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EDUcullen: Use Katy Perry & YouTube Lyric Videos to Help Your Child Learn to Read

Who do you think gets credited for making the very first “lyric video”?

Three clues for you:

  1. The video was released back in 1987.
  2. The song is “Sign o’ the Times.”
  3. The artist is Prince.

Did you guess Prince? AMAZING!

If only the stars of "Alphabet Street" had cooperated, this honour would have been theirs.

If only the stars of “Alphabet Street” had cooperated, this honour would have been theirs.

You’ll see it debated that Bob Dylan’s “Subterranean Homesick Blues” is the original. Regardless, Prince’s concept of showing a song’s entire lyric in a video affected George Michael. This evolved to Cee Lo Green, which made professional lyric videos extremely popular.

lyric videos infographic
Look, Mom, I learned how to make an infographic.

But what do words in music videos have to do with education, anyway?

It’s a hook to help with literacy.

Look & Listen

To further your child’s interest in reading (and music), look up a song’s lyric video on YouTube. The benefit? She can connect what she hears with the words she’s seeing onscreen. (It’s like when you put a name to a face: “I thought that word sounded familiar. Yep, I definitely recognize it now.”)

Lately I get to hear songs with a more mature appeal while my daughter watches words pop up in Bruno Mars’s “Treasure” and Elton John’s “Rocket Man,” which helps to improve her vocabulary (with parental assistance).

It lets her ask about new words, too. While listening to Tom Petty’s “Free Fallin’,” she inquired:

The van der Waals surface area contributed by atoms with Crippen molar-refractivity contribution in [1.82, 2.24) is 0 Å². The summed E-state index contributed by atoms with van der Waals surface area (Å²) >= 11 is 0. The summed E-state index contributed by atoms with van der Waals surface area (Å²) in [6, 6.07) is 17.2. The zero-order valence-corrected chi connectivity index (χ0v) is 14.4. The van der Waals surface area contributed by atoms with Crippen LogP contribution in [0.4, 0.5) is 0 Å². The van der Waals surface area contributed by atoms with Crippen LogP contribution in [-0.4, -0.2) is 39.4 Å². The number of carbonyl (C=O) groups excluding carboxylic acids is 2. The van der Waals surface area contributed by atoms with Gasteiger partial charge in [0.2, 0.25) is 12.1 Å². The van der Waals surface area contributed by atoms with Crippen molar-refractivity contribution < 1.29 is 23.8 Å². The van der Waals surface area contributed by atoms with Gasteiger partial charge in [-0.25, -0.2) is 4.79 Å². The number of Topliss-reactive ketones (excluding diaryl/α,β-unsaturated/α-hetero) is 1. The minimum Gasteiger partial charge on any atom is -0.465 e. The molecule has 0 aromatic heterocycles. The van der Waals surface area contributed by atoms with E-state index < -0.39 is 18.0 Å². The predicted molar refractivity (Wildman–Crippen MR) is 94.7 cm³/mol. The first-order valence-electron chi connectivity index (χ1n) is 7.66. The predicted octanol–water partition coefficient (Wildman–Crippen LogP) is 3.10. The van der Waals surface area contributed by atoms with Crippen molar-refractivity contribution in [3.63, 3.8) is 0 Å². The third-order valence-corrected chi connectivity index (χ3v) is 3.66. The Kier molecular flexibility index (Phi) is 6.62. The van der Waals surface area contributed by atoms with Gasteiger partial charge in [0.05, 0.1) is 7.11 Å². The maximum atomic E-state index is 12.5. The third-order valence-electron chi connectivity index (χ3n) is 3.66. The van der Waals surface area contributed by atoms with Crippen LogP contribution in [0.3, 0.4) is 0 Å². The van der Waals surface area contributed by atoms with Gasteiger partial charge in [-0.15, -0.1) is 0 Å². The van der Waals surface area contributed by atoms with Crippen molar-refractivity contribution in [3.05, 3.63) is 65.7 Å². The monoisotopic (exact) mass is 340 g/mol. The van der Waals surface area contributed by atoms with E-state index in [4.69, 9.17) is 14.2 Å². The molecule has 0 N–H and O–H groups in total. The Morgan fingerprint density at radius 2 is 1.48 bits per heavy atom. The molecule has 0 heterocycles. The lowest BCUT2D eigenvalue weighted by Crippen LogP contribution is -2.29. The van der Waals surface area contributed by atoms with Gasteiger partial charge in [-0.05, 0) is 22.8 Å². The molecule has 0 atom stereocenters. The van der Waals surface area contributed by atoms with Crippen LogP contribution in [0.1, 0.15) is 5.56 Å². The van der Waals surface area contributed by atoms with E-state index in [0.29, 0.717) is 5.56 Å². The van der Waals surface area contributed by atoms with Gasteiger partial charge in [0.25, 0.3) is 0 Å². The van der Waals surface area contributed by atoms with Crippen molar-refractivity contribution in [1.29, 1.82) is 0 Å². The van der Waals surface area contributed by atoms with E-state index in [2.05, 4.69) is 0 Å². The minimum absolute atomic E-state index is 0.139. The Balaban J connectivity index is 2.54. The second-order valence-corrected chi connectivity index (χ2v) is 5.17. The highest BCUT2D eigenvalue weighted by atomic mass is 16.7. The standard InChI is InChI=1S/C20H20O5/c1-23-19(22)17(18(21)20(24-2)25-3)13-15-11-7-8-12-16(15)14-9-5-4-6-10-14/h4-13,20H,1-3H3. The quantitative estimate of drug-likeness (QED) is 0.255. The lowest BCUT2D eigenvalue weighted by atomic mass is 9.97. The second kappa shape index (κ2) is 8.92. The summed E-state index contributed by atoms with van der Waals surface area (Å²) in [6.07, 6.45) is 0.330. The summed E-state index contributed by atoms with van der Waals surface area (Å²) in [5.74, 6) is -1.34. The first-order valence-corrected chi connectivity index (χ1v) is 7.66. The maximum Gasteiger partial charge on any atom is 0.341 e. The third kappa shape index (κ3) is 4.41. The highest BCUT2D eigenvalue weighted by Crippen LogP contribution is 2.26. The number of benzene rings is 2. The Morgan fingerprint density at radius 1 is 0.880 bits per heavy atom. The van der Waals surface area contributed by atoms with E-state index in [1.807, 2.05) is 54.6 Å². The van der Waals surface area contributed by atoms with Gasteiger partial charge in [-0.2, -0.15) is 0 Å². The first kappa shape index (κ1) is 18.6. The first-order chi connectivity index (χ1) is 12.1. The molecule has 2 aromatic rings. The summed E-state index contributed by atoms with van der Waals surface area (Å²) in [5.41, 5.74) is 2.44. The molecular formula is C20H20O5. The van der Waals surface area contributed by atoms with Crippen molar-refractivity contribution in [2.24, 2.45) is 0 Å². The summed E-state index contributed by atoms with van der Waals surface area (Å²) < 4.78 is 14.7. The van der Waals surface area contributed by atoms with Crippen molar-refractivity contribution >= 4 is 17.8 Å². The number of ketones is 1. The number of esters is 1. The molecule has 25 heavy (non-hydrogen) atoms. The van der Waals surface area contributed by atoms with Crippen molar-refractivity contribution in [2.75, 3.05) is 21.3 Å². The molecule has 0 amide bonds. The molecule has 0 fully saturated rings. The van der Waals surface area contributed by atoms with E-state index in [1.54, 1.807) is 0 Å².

“What is ‘Jesus’?”

And I reminded her:

“He’s the little baby that you took out of Grammie’s nativity scene and got stuck in the Fisher-Price gas station elevator shaft.”

Prescreen Videos

You might be in a hurry for your kid to switch from Wiggles to BugglesBaby Beluga to Achtung Baby… “Humpty Dumpty” to “Humpty Dance”…

You’re either the best parent or the worst.

But, just like a teacher must, you should prescreen the content of YouTube videos. The “Treasure” intro has swearing (!!) and in the “Free Fallin’” link everything is crashing to earth: spelling, capitalization and punctuation. (I recommend that those YouTube users watch more lyric videos to improve thei–oh, yes, I do see the problem there.)

If it’s a recent song, however, look for the official lyric video that’s manufactured by the artist or label. Those ones are done correctly.

You’ll need to show interest for this to be effective as a teaching tool but the videos give you a chance to chat about a piece of writing. A lot of youths don’t enjoy studying a book but they’ll stop to read the fantastic “Roar” lyric video from Katy Perrys record company.

Yes, I just credited a Katy Perry song for promoting literacy. Build your ideas with whatever materials the kids want to play with!


Find more education ideas from Peter at

Message him on Twitter: @MrPeterCullen.

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This entry was posted on January 9, 2014 by in Uncategorized.

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